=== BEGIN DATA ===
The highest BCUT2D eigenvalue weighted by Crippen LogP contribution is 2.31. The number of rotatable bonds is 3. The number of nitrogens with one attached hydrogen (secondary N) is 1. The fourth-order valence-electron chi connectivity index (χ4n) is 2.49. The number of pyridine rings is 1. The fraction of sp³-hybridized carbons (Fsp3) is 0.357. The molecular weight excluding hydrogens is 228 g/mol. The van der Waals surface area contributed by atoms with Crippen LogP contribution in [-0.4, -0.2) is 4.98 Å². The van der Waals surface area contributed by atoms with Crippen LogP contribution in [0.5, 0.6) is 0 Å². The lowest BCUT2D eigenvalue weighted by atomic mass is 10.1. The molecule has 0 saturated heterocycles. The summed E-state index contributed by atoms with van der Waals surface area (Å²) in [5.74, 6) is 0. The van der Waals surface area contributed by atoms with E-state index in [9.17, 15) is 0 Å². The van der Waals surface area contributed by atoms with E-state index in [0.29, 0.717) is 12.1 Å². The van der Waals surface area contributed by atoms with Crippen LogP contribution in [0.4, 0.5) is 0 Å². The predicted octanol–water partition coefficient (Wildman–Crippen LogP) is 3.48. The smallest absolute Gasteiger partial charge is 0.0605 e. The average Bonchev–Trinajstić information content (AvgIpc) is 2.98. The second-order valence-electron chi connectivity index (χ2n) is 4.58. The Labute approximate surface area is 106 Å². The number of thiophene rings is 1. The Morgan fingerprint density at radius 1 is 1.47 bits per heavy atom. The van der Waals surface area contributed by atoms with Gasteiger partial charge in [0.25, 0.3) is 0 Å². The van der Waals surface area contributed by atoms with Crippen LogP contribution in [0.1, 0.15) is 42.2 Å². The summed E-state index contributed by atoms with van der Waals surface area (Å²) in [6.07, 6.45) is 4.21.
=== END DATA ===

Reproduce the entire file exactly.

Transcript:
The highest BCUT2D eigenvalue weighted by Crippen LogP contribution is 2.31. The number of rotatable bonds is 3. The number of nitrogens with one attached hydrogen (secondary N) is 1. The fourth-order valence-electron chi connectivity index (χ4n) is 2.49. The number of pyridine rings is 1. The fraction of sp³-hybridized carbons (Fsp3) is 0.357. The molecular weight excluding hydrogens is 228 g/mol. The van der Waals surface area contributed by atoms with Crippen LogP contribution in [-0.4, -0.2) is 4.98 Å². The van der Waals surface area contributed by atoms with Crippen LogP contribution in [0.5, 0.6) is 0 Å². The lowest BCUT2D eigenvalue weighted by atomic mass is 10.1. The molecule has 0 saturated heterocycles. The summed E-state index contributed by atoms with van der Waals surface area (Å²) in [5.74, 6) is 0. The van der Waals surface area contributed by atoms with E-state index in [9.17, 15) is 0 Å². The van der Waals surface area contributed by atoms with E-state index in [0.29, 0.717) is 12.1 Å². The van der Waals surface area contributed by atoms with Crippen LogP contribution in [0.4, 0.5) is 0 Å². The predicted octanol–water partition coefficient (Wildman–Crippen LogP) is 3.48. The smallest absolute Gasteiger partial charge is 0.0605 e. The average Bonchev–Trinajstić information content (AvgIpc) is 2.98. The second-order valence-electron chi connectivity index (χ2n) is 4.58. The Labute approximate surface area is 106 Å². The number of thiophene rings is 1. The Morgan fingerprint density at radius 1 is 1.47 bits per heavy atom. The van der Waals surface area contributed by atoms with Gasteiger partial charge in [0.25, 0.3) is 0 Å². The van der Waals surface area contributed by atoms with Crippen LogP contribution in [0.1, 0.15) is 42.2 Å². The summed E-state index contributed by atoms with van der Waals surface area (Å²) in [6.07, 6.45) is 4.21.